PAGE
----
Ghazal 174, Verse 4


be-:talab de;N to mazah us me;N sivaa miltaa hai
vuh gadaa jis ko nah ho ;xuu-e savaal achchhaa hai

1) if they/we/he/she would give without a request, then in it extra pleasure is obtained
2) that beggar who would not have a nature/habit of asking, is good


sivaa : 'Besides, other than, over and above, further than'. (Platts p.690)


;xuu : 'Nature, disposition, temper; habit, custom; way, manner'. (Platts p.494)


Among the Delhi nobility there was one gentleman who was a very close friend of Mirza's, and who had become very badly off after the Rebellion. One day, wearing a [cheap] chintz quilted cloak [far;Gul], he came to visit Mirza. Mirza had seen him wear only Kashmiri lamb's-wool or embroidered, etc., robes [chu;Gah], never such low-class garments. When he saw the chintz cloak on his [friend's] body, his heart filled [with compassion]. He asked him, 'Where did you get this chintz? Its style pleases me extremely much; please order some chintz, for a cloak to be made for myself as well.' He [=the friend] said, 'This cloak has been made and sent to me only today, and this is the only time I've worn it. If it pleases you, then it's at your service [as a gift].' Mirza said, 'This is exactly what my heart desires-- that I would snatch it away from you and put it on right now! But it's very cold outside, what will you wear to go from here to your house?' Then he looked around here and there. He took down his own new Kashmiri lamb's-wool robe from a peg and put it on him. And so beautifully he presented this robe to him.

==Urdu text: Yadgar-e Ghalib, p. 63


In the ghazal and ode one should keep in mind that after the opening-verse no such similarity would be created as has come about in this verse of the author's, such that someone who had not heard other verses would consider it an opening-verse. That is, miltaa and achchhaa -- these two words seem to be rhymes, and hai the refrain . The person who has a correct taste will certainly recognize that from it looseness is created in the construction of the verse, since after the opening-verse the rule is that both lines should be different. Undoubtedly, with regard to the ground this verse has sufficient difference, but if there were not even as much similarity as it has, then it would be better.

The meaning of the verse is clear: that if something is given when it's asked for, then what good is that-- whatever is in one's fate, that will certainly be obtained. If something is given without being asked for, then how indescribably fine [kyaa puuchhnaa]-- how happy the heart becomes-- how well he has expressed contempt for the asking! (195)

== Nazm page 195

Bekhud Dihlavi:

He says, the bitterness of asking spoils the taste of the sweetness of bestowing. The thing that would be bestowed without being sought-- its pleasure is inexpressible. That beggar whose habit would not be of asking, is good. In this verse the 'seating' of the refrain has been done so masterfully that it's impossible to praise it enough. (252)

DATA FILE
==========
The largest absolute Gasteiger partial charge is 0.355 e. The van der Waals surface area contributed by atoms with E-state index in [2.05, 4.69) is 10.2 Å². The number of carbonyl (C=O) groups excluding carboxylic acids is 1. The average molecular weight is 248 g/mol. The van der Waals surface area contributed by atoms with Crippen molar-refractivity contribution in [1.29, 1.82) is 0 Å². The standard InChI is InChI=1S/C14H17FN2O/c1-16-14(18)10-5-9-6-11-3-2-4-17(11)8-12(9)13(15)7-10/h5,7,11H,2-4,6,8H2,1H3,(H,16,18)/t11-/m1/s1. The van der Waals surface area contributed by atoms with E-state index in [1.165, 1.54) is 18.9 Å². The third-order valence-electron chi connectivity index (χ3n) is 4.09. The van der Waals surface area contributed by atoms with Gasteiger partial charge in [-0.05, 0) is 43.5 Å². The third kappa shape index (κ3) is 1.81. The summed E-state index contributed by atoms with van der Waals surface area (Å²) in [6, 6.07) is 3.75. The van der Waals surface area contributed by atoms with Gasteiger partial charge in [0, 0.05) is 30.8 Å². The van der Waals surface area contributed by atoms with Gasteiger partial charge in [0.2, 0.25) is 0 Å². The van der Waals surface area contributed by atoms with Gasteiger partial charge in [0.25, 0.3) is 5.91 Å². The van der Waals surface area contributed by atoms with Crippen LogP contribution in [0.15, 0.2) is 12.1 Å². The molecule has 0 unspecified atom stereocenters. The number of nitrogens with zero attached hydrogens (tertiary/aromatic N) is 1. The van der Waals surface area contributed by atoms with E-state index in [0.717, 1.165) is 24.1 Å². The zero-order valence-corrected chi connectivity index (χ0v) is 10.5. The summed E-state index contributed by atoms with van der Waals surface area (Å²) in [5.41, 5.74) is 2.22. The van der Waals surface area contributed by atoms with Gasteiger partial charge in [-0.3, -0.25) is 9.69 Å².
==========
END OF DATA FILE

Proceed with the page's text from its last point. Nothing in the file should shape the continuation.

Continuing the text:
Bekhud Mohani:

That thing that would be acquired without asking-- the one who gets is obtains more pleasure. That Faqir is good who would not wish to ask. [Or:] That giver is good who would not wait to be asked, that Faqir is good who would not ask. (341)



The first line is arranged for maximum ambiguity. Who is doing the giving? The masculine plural subjunctive is as broad as possible: it could go with 'they', with 'you', with 'we' (which of course is often used for 'I'), or with 'he' or 'she' as applied to someone receiving the plural of respect. Nor does the first line tell us who would receive the 'extra' pleasure-- the giver, or the receiver (or possibly both).

Depending on how we interpret the subject in the first line, the second line can be either a thought or observation by that same subject, or else part of a two-line reflection provided by an unspecified speaker.

What with all these quibbles, nuances, and fastidious refinements, the tone of the verse becomes amusingly aristocratic. We are at several removes from the idea of begging in order to get food to satisfy real hunger-- that would be commonplace and vulgar. In this verse begging is a kind of esthetic as well as moral experience, and is being evaluated as such. It is almost an art form: both giver and receiver should perform with grace and sophistication, in order to maximize their pleasure.

Of course, the risk is always quite clear: the beggar who doesn't ask is very likely to receive nothing, so in what sense is he a 'good' beggar? Perhaps only in the eyes of the selfish potential giver, who is then not harassed or importuned?

Compare Mir's equally brilliant use of a very similar theme: M{1337,1}

Note for fans of ghazal technicalities: Nazm's complaint is that this verse could be taken as a kind of 'false opening-verse'; it could confuse the person who saw it in isolation into thinking that it came from a ghazal with a rhyme of aa and a refrain of hai . (By contrast, a second 'true' opening-verse is quite permissible, and is a flashy sign of extra virtuosity.) But really, how much of a problem is that? Who even really notices such small details? I'm not sure that anybody cared even then, except for people seriously given to nit-picking.